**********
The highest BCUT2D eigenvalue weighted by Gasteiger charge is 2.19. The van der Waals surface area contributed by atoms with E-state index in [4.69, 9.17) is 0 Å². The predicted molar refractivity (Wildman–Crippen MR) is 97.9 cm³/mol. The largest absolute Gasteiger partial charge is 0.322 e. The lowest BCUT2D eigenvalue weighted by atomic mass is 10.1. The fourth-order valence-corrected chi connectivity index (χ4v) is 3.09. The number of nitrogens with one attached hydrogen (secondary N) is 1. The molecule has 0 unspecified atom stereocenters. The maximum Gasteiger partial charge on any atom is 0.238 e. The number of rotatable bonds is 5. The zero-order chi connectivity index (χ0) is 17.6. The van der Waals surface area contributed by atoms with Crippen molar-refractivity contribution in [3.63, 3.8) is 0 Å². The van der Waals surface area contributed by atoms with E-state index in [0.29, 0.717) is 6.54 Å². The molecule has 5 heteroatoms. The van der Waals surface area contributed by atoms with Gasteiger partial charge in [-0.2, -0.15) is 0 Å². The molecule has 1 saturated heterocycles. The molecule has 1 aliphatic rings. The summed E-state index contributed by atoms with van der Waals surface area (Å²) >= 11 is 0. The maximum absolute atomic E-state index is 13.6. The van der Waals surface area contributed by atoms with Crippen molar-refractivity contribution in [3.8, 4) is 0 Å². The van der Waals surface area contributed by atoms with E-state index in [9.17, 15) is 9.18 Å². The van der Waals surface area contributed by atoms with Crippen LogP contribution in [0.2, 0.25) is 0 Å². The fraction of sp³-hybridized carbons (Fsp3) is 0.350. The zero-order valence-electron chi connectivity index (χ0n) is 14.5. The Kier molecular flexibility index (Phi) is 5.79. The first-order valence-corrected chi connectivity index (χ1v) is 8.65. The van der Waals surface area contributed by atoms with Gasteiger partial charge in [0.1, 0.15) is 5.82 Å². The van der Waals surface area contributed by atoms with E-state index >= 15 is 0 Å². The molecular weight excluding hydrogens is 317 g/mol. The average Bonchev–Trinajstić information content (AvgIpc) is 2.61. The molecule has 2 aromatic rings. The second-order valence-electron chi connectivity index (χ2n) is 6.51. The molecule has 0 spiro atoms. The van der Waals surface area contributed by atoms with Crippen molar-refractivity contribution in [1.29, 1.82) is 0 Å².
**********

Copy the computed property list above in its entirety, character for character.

The highest BCUT2D eigenvalue weighted by Gasteiger charge is 2.19. The van der Waals surface area contributed by atoms with E-state index in [4.69, 9.17) is 0 Å². The predicted molar refractivity (Wildman–Crippen MR) is 97.9 cm³/mol. The largest absolute Gasteiger partial charge is 0.322 e. The lowest BCUT2D eigenvalue weighted by atomic mass is 10.1. The fourth-order valence-corrected chi connectivity index (χ4v) is 3.09. The number of nitrogens with one attached hydrogen (secondary N) is 1. The molecule has 0 unspecified atom stereocenters. The maximum Gasteiger partial charge on any atom is 0.238 e. The number of rotatable bonds is 5. The zero-order chi connectivity index (χ0) is 17.6. The van der Waals surface area contributed by atoms with Crippen molar-refractivity contribution in [3.63, 3.8) is 0 Å². The van der Waals surface area contributed by atoms with E-state index in [0.29, 0.717) is 6.54 Å². The molecule has 5 heteroatoms. The van der Waals surface area contributed by atoms with Gasteiger partial charge in [-0.2, -0.15) is 0 Å². The molecule has 1 saturated heterocycles. The molecule has 1 aliphatic rings. The summed E-state index contributed by atoms with van der Waals surface area (Å²) >= 11 is 0. The maximum absolute atomic E-state index is 13.6. The van der Waals surface area contributed by atoms with Crippen molar-refractivity contribution in [3.8, 4) is 0 Å². The van der Waals surface area contributed by atoms with E-state index in [9.17, 15) is 9.18 Å². The van der Waals surface area contributed by atoms with Crippen LogP contribution in [0.2, 0.25) is 0 Å². The fraction of sp³-hybridized carbons (Fsp3) is 0.350. The zero-order valence-electron chi connectivity index (χ0n) is 14.5. The Kier molecular flexibility index (Phi) is 5.79. The first-order valence-corrected chi connectivity index (χ1v) is 8.65. The van der Waals surface area contributed by atoms with Gasteiger partial charge in [0.1, 0.15) is 5.82 Å². The van der Waals surface area contributed by atoms with E-state index >= 15 is 0 Å². The molecular weight excluding hydrogens is 317 g/mol. The average Bonchev–Trinajstić information content (AvgIpc) is 2.61. The molecule has 2 aromatic rings. The second-order valence-electron chi connectivity index (χ2n) is 6.51. The molecule has 0 spiro atoms. The van der Waals surface area contributed by atoms with Crippen molar-refractivity contribution in [1.29, 1.82) is 0 Å².